Record Highs for Tesla Earn Elon Musk a $1.1 Billion Payday
There are some advantages to devoting yourself wholly to one project or cause. For Tesla (NASDAQ:TSLA) co-founder and CEO Elon Musk, one of those advantages came in the form of a $1.1 billion payday on Tuesday, as Tesla’s stock shot up over the $250 market to set record highs. It was helped too, by his other project, Solar City (NASDAQ:SCTY), which also closed at a record high.
Musk has famously said that his money “was the first in, and will be the last out” in regards to his holding in the electric vehicle maker. He’s Tesla’s biggest shareholder (also Solar City’s), and now has a net worth of about $11.7 billion. That makes him the world’s 94th wealthiest individual, and if it weren’t for Facebook’s Mark Zuckerberg, he would be leading for wealth gains this year.
Tesla’s valuation on the Nasdaq now stands at $30.4 billion, a colossal figure that’s over half the valuation of General Motors or Ford — yet Tesla delivered just 22,400 vehicles in 2013, and they were all the same model. It’s apparent that investors are looking to cash in on the idea of Tesla, which is a decidedly good one — but now Tesla has some mighty large shoes to fill in the next couple of years.
Driving the tremendous growth this week was the tailwind of another surprisingly good quarter, which was accompanied by a strong outlook. A bullish note from analysts at Morgan Stanley discussed the opportunity for Tesla’s rumored giga-factory, a massive facility that Tesla hopes to construct to help it meet the large demand for battery cells that the company requires.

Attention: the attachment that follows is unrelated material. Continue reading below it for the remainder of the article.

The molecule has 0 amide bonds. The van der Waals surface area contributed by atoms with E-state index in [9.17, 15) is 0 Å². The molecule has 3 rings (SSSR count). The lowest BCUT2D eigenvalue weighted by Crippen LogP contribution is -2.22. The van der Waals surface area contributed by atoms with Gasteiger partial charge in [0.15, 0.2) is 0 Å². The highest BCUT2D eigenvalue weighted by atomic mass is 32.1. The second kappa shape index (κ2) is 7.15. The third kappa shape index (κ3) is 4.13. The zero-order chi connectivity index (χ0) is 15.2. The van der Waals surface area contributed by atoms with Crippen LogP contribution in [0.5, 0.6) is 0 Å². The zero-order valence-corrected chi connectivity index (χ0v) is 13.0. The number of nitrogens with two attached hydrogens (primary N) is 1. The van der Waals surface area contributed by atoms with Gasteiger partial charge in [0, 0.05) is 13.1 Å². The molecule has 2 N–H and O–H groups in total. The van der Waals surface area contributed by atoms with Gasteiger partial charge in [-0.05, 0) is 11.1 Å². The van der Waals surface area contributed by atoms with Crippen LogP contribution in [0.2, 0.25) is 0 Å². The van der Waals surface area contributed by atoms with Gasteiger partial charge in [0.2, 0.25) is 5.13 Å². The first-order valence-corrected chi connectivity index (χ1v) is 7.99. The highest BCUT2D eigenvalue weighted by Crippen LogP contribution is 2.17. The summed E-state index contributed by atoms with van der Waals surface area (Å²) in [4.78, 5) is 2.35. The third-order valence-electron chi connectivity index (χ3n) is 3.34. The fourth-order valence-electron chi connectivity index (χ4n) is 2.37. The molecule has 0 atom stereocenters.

Of all the battery cells used during 2013, Tesla accounted for about a third of them, Green Car Reports said. That number will only grow as Tesla’s production continues to ramp, so a giant factory makes sense. Musk also hinted that Panasonic, or another large firm, would be helping Tesla shoulder the burden of investing in such a facility.
On top of all that, Consumer Reports adorned the Model S sedan as the best overall vehicle for 2014, further spurring enthusiasm that the car has what it takes to become a global contender once Tesla gets all its various feet planted.
Is the valuation of the company totally atmospheric and bubble-like? Absolutely. But in today’s investing world, where so much money is put on seemingly intangible assets (Facebook’s $19 billion WhatsApp purchase comes to mind), it seems to be a part of the new paradigm for investing in technology. The automotive sector has hardly seen a shakeup in the form of a company like Tesla, and now that it’s here, investors are putting their full weight behind the one firm that seems to stand a chance.